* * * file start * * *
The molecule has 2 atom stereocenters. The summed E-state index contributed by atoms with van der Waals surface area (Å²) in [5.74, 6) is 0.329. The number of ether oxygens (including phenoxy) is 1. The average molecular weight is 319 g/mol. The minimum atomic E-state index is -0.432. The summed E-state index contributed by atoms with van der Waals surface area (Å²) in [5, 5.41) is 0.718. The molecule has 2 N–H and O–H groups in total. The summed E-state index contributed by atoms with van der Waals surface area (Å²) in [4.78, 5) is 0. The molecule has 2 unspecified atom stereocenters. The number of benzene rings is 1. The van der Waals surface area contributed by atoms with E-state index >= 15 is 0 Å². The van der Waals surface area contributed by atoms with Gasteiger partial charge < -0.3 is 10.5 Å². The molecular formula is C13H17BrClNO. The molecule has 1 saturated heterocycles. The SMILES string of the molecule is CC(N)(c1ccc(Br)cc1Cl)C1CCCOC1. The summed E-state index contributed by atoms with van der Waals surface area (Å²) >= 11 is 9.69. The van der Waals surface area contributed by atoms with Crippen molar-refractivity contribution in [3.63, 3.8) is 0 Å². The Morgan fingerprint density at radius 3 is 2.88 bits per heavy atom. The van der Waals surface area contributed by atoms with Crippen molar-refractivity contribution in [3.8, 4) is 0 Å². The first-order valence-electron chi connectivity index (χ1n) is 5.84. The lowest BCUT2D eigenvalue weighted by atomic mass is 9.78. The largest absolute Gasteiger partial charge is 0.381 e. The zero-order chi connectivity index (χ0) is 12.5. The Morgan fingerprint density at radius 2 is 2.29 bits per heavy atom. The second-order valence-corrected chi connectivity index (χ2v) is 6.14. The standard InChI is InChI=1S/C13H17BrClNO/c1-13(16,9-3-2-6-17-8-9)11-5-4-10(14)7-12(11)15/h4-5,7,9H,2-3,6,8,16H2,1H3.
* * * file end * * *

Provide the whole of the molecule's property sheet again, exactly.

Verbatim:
The molecule has 2 atom stereocenters. The summed E-state index contributed by atoms with van der Waals surface area (Å²) in [5.74, 6) is 0.329. The number of ether oxygens (including phenoxy) is 1. The average molecular weight is 319 g/mol. The minimum atomic E-state index is -0.432. The summed E-state index contributed by atoms with van der Waals surface area (Å²) in [5, 5.41) is 0.718. The molecule has 2 N–H and O–H groups in total. The summed E-state index contributed by atoms with van der Waals surface area (Å²) in [4.78, 5) is 0. The molecule has 2 unspecified atom stereocenters. The number of benzene rings is 1. The van der Waals surface area contributed by atoms with E-state index >= 15 is 0 Å². The van der Waals surface area contributed by atoms with Gasteiger partial charge < -0.3 is 10.5 Å². The molecular formula is C13H17BrClNO. The molecule has 1 saturated heterocycles. The SMILES string of the molecule is CC(N)(c1ccc(Br)cc1Cl)C1CCCOC1. The summed E-state index contributed by atoms with van der Waals surface area (Å²) >= 11 is 9.69. The van der Waals surface area contributed by atoms with Crippen molar-refractivity contribution in [3.63, 3.8) is 0 Å². The Morgan fingerprint density at radius 3 is 2.88 bits per heavy atom. The van der Waals surface area contributed by atoms with Crippen molar-refractivity contribution in [3.8, 4) is 0 Å². The first-order valence-electron chi connectivity index (χ1n) is 5.84. The lowest BCUT2D eigenvalue weighted by atomic mass is 9.78. The largest absolute Gasteiger partial charge is 0.381 e. The zero-order chi connectivity index (χ0) is 12.5. The Morgan fingerprint density at radius 2 is 2.29 bits per heavy atom. The second-order valence-corrected chi connectivity index (χ2v) is 6.14. The standard InChI is InChI=1S/C13H17BrClNO/c1-13(16,9-3-2-6-17-8-9)11-5-4-10(14)7-12(11)15/h4-5,7,9H,2-3,6,8,16H2,1H3.